6km Run
PlaceBibNameGenderAG/DIV (Place)Time
15050Carenza ElleyFemale (1.)Female Under 18 (1.)28:57:00
35088Lucy FarrellFemale (2.)Female 18-39 (1.)29:52:00

Coastal Ultra 71k

Sat 10th April 

Report by Dawn Tuffery
Some races prompt a quick decision. Last year I saw this inaugural event was happening down in the Catlins and thought, yep, sounds good. I’m also an ambassador for the Ultra NZ team and had been disappointed to see the Ultra 24 event in Nelson get scuppered by Covid not once but TWICE so I was keen to actually get to one of their events. Happily this one was good to go, and as a bonus, club stalwarts Fiona and Ross were checking it out as well.

Despite the quick entry, I didn’t really know what to expect from the course and this unknown aspect was part of the charm. Having room for one pair of shoes, I chose Inov8s, and carefully crammed everything for the weekend into my carry-on baggage, including the compulsory gear, slightly regretting my frugal booking decision. (And forgot there was a pocket knife in there at the bottom, so security took it alllll back out again.)

A fellow UltraNZ runner Simon offered a ride from Invercargill to the race, and Ross and Fiona kindly shared their extra room – I felt very fortunate all round! I helped check in some runners in the afternoon, ate an extremely large helping of gf pasta at the Curio Bay cafe, and generally marvelled at the cool wild surroundings. At the briefing we got warned about a raft of dangers, including barbed wire, angry sea lions, ladders over electric fences, and cliffs (don’t fall off them).

We caught the bus at 5.45am and I entertained myself by trying to french plait for the first time (on Katie Wright, not Ross) with moderate success. The sun rose and around 7am we set off from a beach, straight into a thigh-deep stream crossing. The first part of the course was moderately runnable, but started to introduce the ubiquitous grassy hills and then a truly impressive stretch of mud wading heading towards knee height at times. Hooray for the Inov8s. 

Overall I felt a little flat in terms of energy, but had expected that might be the case given the 6-hour track run was only 3 weeks ago and I hadn’t really trained since the Tarawera hundred miler in Feb. Recover, taper, 6-hour, recover, taper? No problem if you’re there mainly to enjoy it though. The views were as nice as expected, idyllic sea studded with rugged bluffs and curves. The track kept us guessing, sometimes looping sadistically around a hill when you could see the aid station ‘just ahead’. The surface was a range of farm tracks, lumpy paddocks, less lumpy paddocks, and occasional lovely beach, with markings that required just enough attention to keep you on the ball.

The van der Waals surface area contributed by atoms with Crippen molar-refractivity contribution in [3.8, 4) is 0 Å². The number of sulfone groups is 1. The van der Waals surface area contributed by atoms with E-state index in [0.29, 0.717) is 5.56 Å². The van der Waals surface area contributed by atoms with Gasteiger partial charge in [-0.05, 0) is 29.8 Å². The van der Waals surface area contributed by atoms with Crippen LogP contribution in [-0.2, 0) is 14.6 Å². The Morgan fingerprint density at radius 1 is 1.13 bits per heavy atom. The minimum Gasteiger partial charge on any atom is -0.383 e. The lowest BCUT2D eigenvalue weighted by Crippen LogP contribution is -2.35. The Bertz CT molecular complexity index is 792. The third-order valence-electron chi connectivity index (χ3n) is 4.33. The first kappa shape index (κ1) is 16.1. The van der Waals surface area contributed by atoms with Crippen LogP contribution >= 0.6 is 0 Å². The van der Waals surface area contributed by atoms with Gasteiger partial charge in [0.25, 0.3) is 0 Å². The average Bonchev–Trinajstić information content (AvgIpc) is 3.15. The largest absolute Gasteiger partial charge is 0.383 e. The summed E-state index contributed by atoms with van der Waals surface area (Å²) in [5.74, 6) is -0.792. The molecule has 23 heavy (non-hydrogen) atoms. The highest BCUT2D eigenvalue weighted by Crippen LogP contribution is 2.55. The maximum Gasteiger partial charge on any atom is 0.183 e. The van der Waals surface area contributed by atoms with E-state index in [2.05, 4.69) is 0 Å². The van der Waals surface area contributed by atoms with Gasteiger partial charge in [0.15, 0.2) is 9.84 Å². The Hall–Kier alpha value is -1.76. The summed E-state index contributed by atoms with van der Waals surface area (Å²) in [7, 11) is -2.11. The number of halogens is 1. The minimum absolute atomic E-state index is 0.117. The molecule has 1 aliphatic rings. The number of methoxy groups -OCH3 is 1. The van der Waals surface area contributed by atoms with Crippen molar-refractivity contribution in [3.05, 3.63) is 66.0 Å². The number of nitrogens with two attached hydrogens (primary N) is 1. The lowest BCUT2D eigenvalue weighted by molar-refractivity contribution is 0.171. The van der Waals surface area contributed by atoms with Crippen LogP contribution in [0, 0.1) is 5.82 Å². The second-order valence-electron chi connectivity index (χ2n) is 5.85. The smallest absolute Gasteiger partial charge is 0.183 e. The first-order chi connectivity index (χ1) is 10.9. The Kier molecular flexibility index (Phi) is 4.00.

Organisers had said prizegiving would be happening at the 8 hour mark, which seemed doable for 71k? It became obvious this wouldn’t be happening for me – the repeated straight-up grass hills were testing my wimpy track legs, not to mention the rest of the system. It’s hard to explain why the event felt quite brutal given the farm-based terrain and no single climbs exceeding 200 metres, but the lack of running flow and steepness added up to quite a solid challenge. It also got very windy and rainy. Around 55 or 60k I got unusually dizzy and relinquished the leading woman position I’d accidentally acquired. The dizziness was fixed when I finally found an aid station and sculled some coke (not before trying to wander off course up an extra hill). Able to run again, I came across one last deep muddy section and had to laugh. The final 3k in Curio Bay was a chance to relax, although I did go one second over 9 hours which implies a bit long spent admiring the different types of seaweed on that last stretch. In the end I did make the prizegiving, because they had to wait for three placegetters to make a podium. Ha! Ross had a great run for 8 hours 36, doing the training mahi and getting the result. Will we see him again on the ultra circuit? Fingers crossed. 

I may not be selling it well, but I actually really enjoyed the event. It was different from other recent runs, beautiful, tough, and a unique opportunity to see the southernmost coast from private land. It’d be a cool one to do with friends and take lots of pictures. It’s also a great excuse to see a cool part of the country. Two thumbs up.